In 1998 the plaintiff was 56 and had GI bleeding. She was hospitalized and had a sigmoid exam. No other tests were done to determine the cause of the bleeding. Over the next two years she continued to have anemia typical of blood loss which required blood transfusions. In 2000 she again had a sigmoid exam and again nothing was found. Two months later she had a colonoscopy which was described as normal. In 2001 she had a CT scan which showed a large mass in the right hepatic flexure of the colon. Another colonoscopy was done and a carcinoma was found. A colectomy showed a 13 cm. lesion with invasion of the ileum or a Duke C. Chemotherapy was begun. The patient settled for $400,000. It always boggles my mind when physicians do things as stupid as this. This lady deserves more money, which is hard for me to say.
A patient injured during childbirth sued the physician. The physician had no malpractice insurance since a new claims made policy did not cover prior acts. The patient sued the hospital for negligent credentialing for allowing him to practice without adequate insurance. The court ruled the hospital was not liable since it had no duty to ensure by way of monitoring that the staff physicians had malpractice insurance, even though the bylaws stated it was necessary.
An, ED independent contractor physician failed to adequately diagnose a pulmonary embolism. The physician and the hospital were sued. The jury found against the hospital. The court of appeals agreed since the hospital had control over the independent contractor physician. The contract between the physician group that hired the physician and the hospital had provisions so that the CEO had to approve all physicians who worked at the hospital, the hospital was responsible for the billing and maintaining the records, the hospital provided the space plus all supplies and the hospital retained control over all ED personnel. The physicians also had to abide by the medical staff bylaws. This is true in every hospital in the US and therefore if allowed to stand and be followed this case will make every hospital liable for every act by every physician. The only distinguishing feature is the CEOs approval of the physicians. Top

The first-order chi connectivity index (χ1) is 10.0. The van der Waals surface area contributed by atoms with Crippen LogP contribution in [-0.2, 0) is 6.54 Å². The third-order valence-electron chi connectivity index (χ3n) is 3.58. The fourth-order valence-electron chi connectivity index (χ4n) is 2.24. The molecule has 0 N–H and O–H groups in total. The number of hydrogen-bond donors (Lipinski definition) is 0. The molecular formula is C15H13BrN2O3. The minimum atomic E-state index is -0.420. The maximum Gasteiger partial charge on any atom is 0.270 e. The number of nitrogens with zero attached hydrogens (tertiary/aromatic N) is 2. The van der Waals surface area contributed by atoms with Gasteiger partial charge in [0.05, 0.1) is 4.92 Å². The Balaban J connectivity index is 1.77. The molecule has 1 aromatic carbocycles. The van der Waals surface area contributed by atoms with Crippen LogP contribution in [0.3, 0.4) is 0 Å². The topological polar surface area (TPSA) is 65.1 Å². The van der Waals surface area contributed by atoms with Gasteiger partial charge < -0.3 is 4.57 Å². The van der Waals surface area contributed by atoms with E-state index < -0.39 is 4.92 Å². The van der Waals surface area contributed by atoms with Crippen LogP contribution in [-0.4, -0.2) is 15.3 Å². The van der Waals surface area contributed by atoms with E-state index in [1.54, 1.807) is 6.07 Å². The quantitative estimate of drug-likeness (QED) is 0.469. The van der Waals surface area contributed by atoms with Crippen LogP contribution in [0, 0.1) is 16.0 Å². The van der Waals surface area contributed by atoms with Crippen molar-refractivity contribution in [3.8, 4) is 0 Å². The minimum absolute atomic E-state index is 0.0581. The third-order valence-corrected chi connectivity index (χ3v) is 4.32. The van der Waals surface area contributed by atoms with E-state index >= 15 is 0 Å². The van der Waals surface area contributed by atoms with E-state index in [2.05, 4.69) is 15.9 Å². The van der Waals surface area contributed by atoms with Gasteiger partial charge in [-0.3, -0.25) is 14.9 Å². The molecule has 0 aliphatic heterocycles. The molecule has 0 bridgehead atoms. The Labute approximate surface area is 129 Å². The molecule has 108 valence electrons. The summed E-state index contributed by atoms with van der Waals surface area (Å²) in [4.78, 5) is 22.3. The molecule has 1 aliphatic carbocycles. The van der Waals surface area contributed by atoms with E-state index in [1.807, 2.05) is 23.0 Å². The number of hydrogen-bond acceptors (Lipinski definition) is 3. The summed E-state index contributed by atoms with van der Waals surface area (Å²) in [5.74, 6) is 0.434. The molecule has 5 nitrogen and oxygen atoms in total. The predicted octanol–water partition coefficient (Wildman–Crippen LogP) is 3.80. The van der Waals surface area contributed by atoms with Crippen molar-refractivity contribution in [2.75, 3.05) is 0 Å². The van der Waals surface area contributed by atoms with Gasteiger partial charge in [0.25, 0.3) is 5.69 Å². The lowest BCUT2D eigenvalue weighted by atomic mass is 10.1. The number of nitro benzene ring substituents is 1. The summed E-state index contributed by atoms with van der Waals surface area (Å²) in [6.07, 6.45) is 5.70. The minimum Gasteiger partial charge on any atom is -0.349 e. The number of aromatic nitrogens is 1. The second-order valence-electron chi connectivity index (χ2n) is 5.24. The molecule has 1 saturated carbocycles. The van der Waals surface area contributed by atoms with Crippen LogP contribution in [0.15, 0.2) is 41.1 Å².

Wilkinson went to a weight loss clinic and saw a physician Dr. Duff. He prescribed phentermine but did not know that the patient was seven weeks post partum. The patient died from a coronary artery dissection. The plaintiff's family filed a malpractice action against the clinic and physician. They in turn filed an action against the drug company for not labeling the medication as potentially dangerous to prost partum women. Duff provided no evidence that the drug was dangerous and relied on the evidence presented by Wilkinson. The drug maker won a summary judgment and Duff appealed. He lost there too. The court ruled that for there to be a duty there must be whether it is foreseeable that the product would be dangerous if distributed without a warning. Duff failed to present any evidence that the drug was unsafe or had an inadequate warning. Duff had admitted in deposition that he had breached the standard when he gave the drug to a postpartum patient. Since the last negligent act without which the injury would have occurred is the proximate act, Duff was the party not the drug company. Top
v Lincoln Mem. Hosp.
The hospital won again. A plaintiff attempted to invoke EMTALA by claiming that subsequent problems would not have developed if the hospital and the ED physicians had performed an adequate screening exam. The court, like all the others, stated that EMTALA is not a federal malpractice statute. The physician gave the patient instructions and his claim of incorrect treatment is not a valid claim. Top
v Gunnison Valley Hosp.
Moore, MD was a member of Gunnison Hospital, a public hospital, since 1995. Three years later the hospital administrators appointed an ad hoc committee that suspended Moore. This was lifted five days later by a medical staff vote. There was then a second ad hoc committee appointed that relied on the same information as the first and suspended Moore. Moore was not told of the ad hoc committee not given any chance to appeal. He sued the administrators and the committee stating his 14th Amendment rights of due process were violated. The defendants moved to dismiss due to absolute immunity in disciplinary actions. They lost in the lower court. The 10th agreed. The process lacked the characteristics of a judicial body entitled to absolute immunity. The count stated that there was no evidence that there was any imminent danger for summary suspension. The court also found that all the peer reviewers were his competitors and therefore were not independent. There was no right of appeal for letters of admonitions nor for summary suspensions.
v MGH Health Svs.